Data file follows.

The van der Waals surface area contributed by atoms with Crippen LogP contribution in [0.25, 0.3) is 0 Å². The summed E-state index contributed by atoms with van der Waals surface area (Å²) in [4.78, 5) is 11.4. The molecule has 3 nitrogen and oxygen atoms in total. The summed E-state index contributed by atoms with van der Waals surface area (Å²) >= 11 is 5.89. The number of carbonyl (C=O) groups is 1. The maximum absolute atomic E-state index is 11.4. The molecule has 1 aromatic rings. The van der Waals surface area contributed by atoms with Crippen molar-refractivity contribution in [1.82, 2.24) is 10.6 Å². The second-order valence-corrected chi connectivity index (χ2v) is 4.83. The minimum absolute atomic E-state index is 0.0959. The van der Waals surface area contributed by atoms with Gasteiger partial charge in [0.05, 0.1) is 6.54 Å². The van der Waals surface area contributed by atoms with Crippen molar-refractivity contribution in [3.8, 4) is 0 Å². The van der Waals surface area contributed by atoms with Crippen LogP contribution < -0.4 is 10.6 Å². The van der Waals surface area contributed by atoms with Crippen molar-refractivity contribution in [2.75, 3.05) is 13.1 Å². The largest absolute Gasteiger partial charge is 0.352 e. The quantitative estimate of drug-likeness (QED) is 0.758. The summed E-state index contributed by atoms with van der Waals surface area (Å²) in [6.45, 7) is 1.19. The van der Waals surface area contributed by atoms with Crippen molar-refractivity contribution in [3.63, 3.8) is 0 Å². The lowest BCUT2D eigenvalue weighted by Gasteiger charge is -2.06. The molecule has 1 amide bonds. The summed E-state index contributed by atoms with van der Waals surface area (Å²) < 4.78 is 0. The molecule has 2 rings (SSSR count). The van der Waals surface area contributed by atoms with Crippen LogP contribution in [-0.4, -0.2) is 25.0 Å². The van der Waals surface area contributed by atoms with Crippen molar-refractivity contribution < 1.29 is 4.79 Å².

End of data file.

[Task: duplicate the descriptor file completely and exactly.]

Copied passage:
The van der Waals surface area contributed by atoms with Crippen LogP contribution in [0.25, 0.3) is 0 Å². The summed E-state index contributed by atoms with van der Waals surface area (Å²) in [4.78, 5) is 11.4. The molecule has 3 nitrogen and oxygen atoms in total. The summed E-state index contributed by atoms with van der Waals surface area (Å²) >= 11 is 5.89. The number of carbonyl (C=O) groups is 1. The maximum absolute atomic E-state index is 11.4. The molecule has 1 aromatic rings. The van der Waals surface area contributed by atoms with Crippen molar-refractivity contribution in [1.82, 2.24) is 10.6 Å². The second-order valence-corrected chi connectivity index (χ2v) is 4.83. The minimum absolute atomic E-state index is 0.0959. The van der Waals surface area contributed by atoms with Gasteiger partial charge in [0.05, 0.1) is 6.54 Å². The van der Waals surface area contributed by atoms with Crippen molar-refractivity contribution in [3.8, 4) is 0 Å². The van der Waals surface area contributed by atoms with Crippen LogP contribution < -0.4 is 10.6 Å². The van der Waals surface area contributed by atoms with Crippen molar-refractivity contribution in [2.75, 3.05) is 13.1 Å². The largest absolute Gasteiger partial charge is 0.352 e. The quantitative estimate of drug-likeness (QED) is 0.758. The summed E-state index contributed by atoms with van der Waals surface area (Å²) in [6.45, 7) is 1.19. The van der Waals surface area contributed by atoms with Crippen molar-refractivity contribution in [3.63, 3.8) is 0 Å². The lowest BCUT2D eigenvalue weighted by Gasteiger charge is -2.06. The molecule has 1 amide bonds. The summed E-state index contributed by atoms with van der Waals surface area (Å²) < 4.78 is 0. The molecule has 2 rings (SSSR count). The van der Waals surface area contributed by atoms with Crippen LogP contribution in [-0.4, -0.2) is 25.0 Å². The van der Waals surface area contributed by atoms with Crippen molar-refractivity contribution < 1.29 is 4.79 Å².